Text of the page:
“And also, when you have something that you need to do … you don’t know when it [fatigue] will come or if you will get tired from things.” (Participant 2)
The stroke survivors described that fatigue in general was an obstacle for them to participate in society. Stroke survivors of working age all reported that they worked less, or not at all, due to their fatigue. Being social, engaging in hobbies, and keeping in contact with friends and family were experienced as difficult due to fatigue.
“It don’t have the same energy to be with them [my family] [ … ] Before, we used to babysit our grandchildren [ … ] but now, I don’t at all have the capacity to do the nice things anymore, and that’s too bad … ” (Participant 7)
Both stroke survivors and health professionals described a continuous process of trying to find a balance and adapting to life with PSF. The stroke survivors gradually learned to recognize PSF characteristics, how PSF interfered with their life and its aggravating factors. The health professionals in this study described how they observed, advised and supported this process. Two different management strategies were identified: emotional and behavioural strategies.
Both stroke survivors and health professionals described different emotional strategies. Sometime after their stroke, the stroke survivors acknowledged that fatigue was part of their life and accepted that they had to adjust accordingly. Some also tried to ignore fatigue, and carried out activities despite knowing that participating would induce severe fatigue. The health professionals underlined the importance of patients needing to experience on their own how fatigue affected them, and that this was important in accepting the new situation:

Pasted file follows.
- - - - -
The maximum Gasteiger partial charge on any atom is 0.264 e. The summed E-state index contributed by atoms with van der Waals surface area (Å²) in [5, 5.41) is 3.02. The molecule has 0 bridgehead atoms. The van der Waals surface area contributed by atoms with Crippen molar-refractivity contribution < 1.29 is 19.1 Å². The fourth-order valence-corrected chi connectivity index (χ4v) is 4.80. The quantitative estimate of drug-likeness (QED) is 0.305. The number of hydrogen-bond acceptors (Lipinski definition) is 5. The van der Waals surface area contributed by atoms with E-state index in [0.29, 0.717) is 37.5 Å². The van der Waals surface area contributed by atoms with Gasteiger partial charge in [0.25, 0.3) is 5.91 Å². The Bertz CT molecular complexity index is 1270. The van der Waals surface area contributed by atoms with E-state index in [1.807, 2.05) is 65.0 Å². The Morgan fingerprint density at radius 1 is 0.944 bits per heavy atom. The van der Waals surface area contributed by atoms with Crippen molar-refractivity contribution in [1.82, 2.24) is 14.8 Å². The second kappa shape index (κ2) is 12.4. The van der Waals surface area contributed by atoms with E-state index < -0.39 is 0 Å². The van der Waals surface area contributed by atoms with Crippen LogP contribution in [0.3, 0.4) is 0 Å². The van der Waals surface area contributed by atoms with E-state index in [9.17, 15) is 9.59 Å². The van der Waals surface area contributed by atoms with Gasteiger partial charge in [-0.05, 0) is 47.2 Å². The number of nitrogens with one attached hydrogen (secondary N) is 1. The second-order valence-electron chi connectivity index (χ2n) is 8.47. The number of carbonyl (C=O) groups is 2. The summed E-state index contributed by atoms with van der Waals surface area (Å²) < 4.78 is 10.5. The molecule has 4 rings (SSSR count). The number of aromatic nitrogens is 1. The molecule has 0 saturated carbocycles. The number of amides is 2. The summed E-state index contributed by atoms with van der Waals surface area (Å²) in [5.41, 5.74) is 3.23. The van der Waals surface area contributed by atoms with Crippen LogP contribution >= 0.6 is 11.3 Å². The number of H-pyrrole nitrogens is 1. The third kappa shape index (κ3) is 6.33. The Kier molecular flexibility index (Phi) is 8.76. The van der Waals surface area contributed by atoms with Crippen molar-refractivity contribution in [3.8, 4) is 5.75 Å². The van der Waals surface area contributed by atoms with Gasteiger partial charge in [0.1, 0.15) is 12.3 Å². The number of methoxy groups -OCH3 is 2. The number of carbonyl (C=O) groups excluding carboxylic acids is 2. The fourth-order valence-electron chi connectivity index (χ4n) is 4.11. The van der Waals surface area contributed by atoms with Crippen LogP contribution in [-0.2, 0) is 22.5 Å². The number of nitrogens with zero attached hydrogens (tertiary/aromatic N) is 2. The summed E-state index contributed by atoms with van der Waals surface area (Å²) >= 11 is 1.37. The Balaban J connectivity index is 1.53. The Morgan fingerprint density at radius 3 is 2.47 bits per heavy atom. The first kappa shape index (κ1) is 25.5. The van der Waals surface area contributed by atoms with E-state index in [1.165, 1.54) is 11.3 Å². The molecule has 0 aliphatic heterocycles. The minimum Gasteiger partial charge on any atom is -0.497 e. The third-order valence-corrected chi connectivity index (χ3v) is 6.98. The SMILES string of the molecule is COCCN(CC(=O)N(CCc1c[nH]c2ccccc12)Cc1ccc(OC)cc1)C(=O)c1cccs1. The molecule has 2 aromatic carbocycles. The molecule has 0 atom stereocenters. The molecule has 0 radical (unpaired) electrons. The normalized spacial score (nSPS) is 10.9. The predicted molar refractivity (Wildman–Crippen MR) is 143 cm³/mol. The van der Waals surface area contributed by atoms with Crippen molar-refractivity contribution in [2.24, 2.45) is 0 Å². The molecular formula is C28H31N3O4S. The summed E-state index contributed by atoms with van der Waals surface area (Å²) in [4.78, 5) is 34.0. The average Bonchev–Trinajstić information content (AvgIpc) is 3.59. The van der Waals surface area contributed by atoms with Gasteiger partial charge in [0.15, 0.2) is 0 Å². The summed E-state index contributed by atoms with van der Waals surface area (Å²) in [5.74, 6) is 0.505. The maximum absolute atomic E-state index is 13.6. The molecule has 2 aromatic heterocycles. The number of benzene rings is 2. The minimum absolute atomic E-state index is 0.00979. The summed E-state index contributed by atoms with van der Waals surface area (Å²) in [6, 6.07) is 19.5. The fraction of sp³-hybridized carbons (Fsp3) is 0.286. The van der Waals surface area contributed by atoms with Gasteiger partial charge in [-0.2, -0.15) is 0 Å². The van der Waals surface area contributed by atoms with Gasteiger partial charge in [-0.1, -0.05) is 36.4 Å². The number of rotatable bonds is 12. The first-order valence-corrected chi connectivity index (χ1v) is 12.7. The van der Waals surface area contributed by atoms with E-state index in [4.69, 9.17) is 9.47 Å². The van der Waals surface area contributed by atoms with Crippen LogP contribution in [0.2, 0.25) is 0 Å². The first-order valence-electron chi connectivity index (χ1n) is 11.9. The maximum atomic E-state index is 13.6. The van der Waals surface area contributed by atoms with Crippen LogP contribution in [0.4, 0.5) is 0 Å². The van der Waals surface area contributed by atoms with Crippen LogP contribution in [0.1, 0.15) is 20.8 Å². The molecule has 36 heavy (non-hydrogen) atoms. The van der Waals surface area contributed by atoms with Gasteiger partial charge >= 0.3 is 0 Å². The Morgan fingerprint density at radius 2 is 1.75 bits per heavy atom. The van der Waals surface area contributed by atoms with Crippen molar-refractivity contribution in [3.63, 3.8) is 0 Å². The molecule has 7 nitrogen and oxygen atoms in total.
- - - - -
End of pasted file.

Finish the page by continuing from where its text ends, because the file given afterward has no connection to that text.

“They are used to having a lot of energy and suddenly they don’t. And I see that several patients need to go through everything a couple of times, where they get really fatigued, until they start prioritizing, and understand that this is how things need to be.” (Focus group 2)
The stroke survivors described different behavioural strategies aimed at either preventing or relieving fatigue. Preventive strategies included limiting the activities performed, prioritizing, planning, structuring the days, resting in advance and seeking information.
“It is a delicate balance between activities and rest. If I overdo it … sometimes I feel very good, and then I get on with training, but then mostly the next day and even the day after is ruined.” (Participant 1)
The health professionals helped the patients to acknowledge their fatigue, advised them not to spend all their energy at once and helped them to find a balance between activities and rest:
“I try to put on the breaks sometimes, because some of them are very eager [ … ] I advise them to take a break, this is a marathon, not a sprint.” (Focus group 1)
To relieve fatigue, both stroke survivors and health professionals reported different strategies such as withdrawing from a situation, resting, and sleeping. For some stroke survivors, resting involved sitting still and solving a crossword puzzle (physical rest), some needed rest in a dark and quiet room devoid of stimulus (mental rest), whereas others described a combination of both these resting strategies.